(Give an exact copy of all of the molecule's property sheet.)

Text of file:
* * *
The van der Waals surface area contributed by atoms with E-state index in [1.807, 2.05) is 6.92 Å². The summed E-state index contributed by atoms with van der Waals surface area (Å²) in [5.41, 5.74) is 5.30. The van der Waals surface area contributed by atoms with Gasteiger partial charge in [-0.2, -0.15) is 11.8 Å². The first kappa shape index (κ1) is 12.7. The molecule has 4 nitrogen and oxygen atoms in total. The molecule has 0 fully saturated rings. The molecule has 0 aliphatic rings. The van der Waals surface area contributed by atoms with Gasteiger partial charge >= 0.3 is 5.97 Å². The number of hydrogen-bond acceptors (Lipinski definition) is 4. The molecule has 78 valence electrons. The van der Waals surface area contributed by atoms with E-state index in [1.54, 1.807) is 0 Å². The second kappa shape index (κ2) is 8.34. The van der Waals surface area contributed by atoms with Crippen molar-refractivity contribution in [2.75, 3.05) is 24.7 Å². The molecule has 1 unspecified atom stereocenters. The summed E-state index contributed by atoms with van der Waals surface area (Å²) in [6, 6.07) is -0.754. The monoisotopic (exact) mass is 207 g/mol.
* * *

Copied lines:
The van der Waals surface area contributed by atoms with E-state index in [1.807, 2.05) is 6.92 Å². The summed E-state index contributed by atoms with van der Waals surface area (Å²) in [5.41, 5.74) is 5.30. The van der Waals surface area contributed by atoms with Gasteiger partial charge in [-0.2, -0.15) is 11.8 Å². The first kappa shape index (κ1) is 12.7. The molecule has 4 nitrogen and oxygen atoms in total. The molecule has 0 fully saturated rings. The molecule has 0 aliphatic rings. The van der Waals surface area contributed by atoms with Gasteiger partial charge >= 0.3 is 5.97 Å². The number of hydrogen-bond acceptors (Lipinski definition) is 4. The molecule has 78 valence electrons. The van der Waals surface area contributed by atoms with E-state index in [1.54, 1.807) is 0 Å². The second kappa shape index (κ2) is 8.34. The van der Waals surface area contributed by atoms with Crippen molar-refractivity contribution in [2.75, 3.05) is 24.7 Å². The molecule has 1 unspecified atom stereocenters. The summed E-state index contributed by atoms with van der Waals surface area (Å²) in [6, 6.07) is -0.754. The monoisotopic (exact) mass is 207 g/mol.